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Endometriosis should be suspected in patients with the pre-viously described symptoms. Many symptomatic women have normal findings on pelvic examination. The diagnosis ofendometriosis can be substantiated only by direct visualization during laparoscopy or laparotomy confirmed by tissue biopsy. Thepresence of two or more of the following histologic fea-tures is used as the threshold criteria for the diagnosis by a pathologist:
· Endometrial epithelium
· Endometrial glands
· Endometrial stroma
· Hemosiderin-laden macrophages
Because tissue confirmation of the diagnosis of endo-metriosis requires a surgical procedure, investigators have searched for a noninvasive alternative. Increased serum CA-125 levels have been correlated with moderate to severe endometriosis. However, because CA-125 levels may be elevated in many conditions, the clinical utility of using it as a diagnostic marker is limited.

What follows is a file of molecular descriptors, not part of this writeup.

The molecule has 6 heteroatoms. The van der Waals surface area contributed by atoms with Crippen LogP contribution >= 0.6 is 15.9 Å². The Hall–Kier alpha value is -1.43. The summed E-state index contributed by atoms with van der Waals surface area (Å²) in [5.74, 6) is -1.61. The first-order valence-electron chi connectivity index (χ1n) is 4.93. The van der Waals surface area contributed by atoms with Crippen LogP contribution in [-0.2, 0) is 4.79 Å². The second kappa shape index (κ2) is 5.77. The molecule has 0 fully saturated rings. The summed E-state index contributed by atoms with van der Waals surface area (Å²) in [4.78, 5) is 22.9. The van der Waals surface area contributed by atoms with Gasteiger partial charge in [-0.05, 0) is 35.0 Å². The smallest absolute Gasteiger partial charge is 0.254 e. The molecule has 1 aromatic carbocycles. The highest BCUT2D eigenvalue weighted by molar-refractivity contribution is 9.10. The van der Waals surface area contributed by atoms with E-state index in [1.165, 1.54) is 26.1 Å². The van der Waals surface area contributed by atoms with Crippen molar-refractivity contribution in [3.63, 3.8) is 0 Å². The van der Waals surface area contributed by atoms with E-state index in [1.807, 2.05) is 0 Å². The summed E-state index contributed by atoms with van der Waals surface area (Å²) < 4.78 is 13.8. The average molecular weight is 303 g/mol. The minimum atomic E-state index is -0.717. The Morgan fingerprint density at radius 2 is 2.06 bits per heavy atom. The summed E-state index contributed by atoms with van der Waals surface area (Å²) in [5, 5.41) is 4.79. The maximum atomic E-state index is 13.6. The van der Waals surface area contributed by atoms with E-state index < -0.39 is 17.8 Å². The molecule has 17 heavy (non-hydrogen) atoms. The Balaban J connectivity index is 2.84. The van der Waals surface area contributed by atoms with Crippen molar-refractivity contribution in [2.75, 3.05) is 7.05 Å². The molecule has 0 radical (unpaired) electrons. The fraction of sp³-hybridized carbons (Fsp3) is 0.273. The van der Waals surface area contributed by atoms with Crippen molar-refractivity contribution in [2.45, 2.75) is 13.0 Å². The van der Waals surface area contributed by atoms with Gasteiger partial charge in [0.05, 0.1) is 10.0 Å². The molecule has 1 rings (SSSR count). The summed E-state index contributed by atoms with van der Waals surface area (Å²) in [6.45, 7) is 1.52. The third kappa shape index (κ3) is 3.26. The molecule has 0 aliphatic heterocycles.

Imaging studies, such as ultrasonography, magnetic resonance imaging, and computed tomography appear to be useful only in the presence of a pelvic or adnexal mass. Ultrasonography may be used to visualize ovarian endo-metriomas, which typically appear as cysts containing low-level, homogeneous internal echoes consistent with old blood. Magnetic resonance imaging may detect deeply infiltrating endometriosis that involves the uterosacral lig-aments and the cul-de-sac, but lacks sensitivity in detecting rectal involvement.
Once endometriosis is diagnosed, its extent and sever-ity should be documented. The most widely accepted clas-sification system has been established by the American Society for Reproductive Medicine (Fig. 29.3). While this classification scheme has limitations, it provides a uniform system for recording findings and comparing the results of various therapies.
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